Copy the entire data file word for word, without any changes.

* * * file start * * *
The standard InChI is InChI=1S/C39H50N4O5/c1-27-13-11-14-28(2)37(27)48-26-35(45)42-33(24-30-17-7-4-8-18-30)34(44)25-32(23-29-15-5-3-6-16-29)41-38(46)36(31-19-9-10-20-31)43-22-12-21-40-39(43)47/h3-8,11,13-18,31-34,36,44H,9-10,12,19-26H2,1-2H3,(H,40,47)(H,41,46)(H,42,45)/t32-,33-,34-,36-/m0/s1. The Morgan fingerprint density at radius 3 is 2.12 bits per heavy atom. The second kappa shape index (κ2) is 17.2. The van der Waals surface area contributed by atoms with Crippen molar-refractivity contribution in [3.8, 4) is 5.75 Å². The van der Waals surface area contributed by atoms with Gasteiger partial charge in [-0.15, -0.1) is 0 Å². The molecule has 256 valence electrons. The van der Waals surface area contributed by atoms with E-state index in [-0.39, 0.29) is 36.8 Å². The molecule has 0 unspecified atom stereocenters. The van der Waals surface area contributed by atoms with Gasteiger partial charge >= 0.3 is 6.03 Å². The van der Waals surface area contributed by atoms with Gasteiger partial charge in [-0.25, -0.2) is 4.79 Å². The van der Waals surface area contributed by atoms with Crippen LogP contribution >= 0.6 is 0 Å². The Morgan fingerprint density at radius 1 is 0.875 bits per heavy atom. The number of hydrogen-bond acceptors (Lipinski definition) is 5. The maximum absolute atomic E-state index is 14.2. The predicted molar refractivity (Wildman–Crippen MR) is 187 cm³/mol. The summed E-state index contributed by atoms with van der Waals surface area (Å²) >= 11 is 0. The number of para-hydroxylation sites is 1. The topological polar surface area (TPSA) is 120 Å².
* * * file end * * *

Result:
The standard InChI is InChI=1S/C39H50N4O5/c1-27-13-11-14-28(2)37(27)48-26-35(45)42-33(24-30-17-7-4-8-18-30)34(44)25-32(23-29-15-5-3-6-16-29)41-38(46)36(31-19-9-10-20-31)43-22-12-21-40-39(43)47/h3-8,11,13-18,31-34,36,44H,9-10,12,19-26H2,1-2H3,(H,40,47)(H,41,46)(H,42,45)/t32-,33-,34-,36-/m0/s1. The Morgan fingerprint density at radius 3 is 2.12 bits per heavy atom. The second kappa shape index (κ2) is 17.2. The van der Waals surface area contributed by atoms with Crippen molar-refractivity contribution in [3.8, 4) is 5.75 Å². The van der Waals surface area contributed by atoms with Gasteiger partial charge in [-0.15, -0.1) is 0 Å². The molecule has 256 valence electrons. The van der Waals surface area contributed by atoms with E-state index in [-0.39, 0.29) is 36.8 Å². The molecule has 0 unspecified atom stereocenters. The van der Waals surface area contributed by atoms with Gasteiger partial charge >= 0.3 is 6.03 Å². The van der Waals surface area contributed by atoms with Gasteiger partial charge in [-0.25, -0.2) is 4.79 Å². The van der Waals surface area contributed by atoms with Crippen LogP contribution >= 0.6 is 0 Å². The Morgan fingerprint density at radius 1 is 0.875 bits per heavy atom. The number of hydrogen-bond acceptors (Lipinski definition) is 5. The maximum absolute atomic E-state index is 14.2. The predicted molar refractivity (Wildman–Crippen MR) is 187 cm³/mol. The summed E-state index contributed by atoms with van der Waals surface area (Å²) >= 11 is 0. The number of para-hydroxylation sites is 1. The topological polar surface area (TPSA) is 120 Å².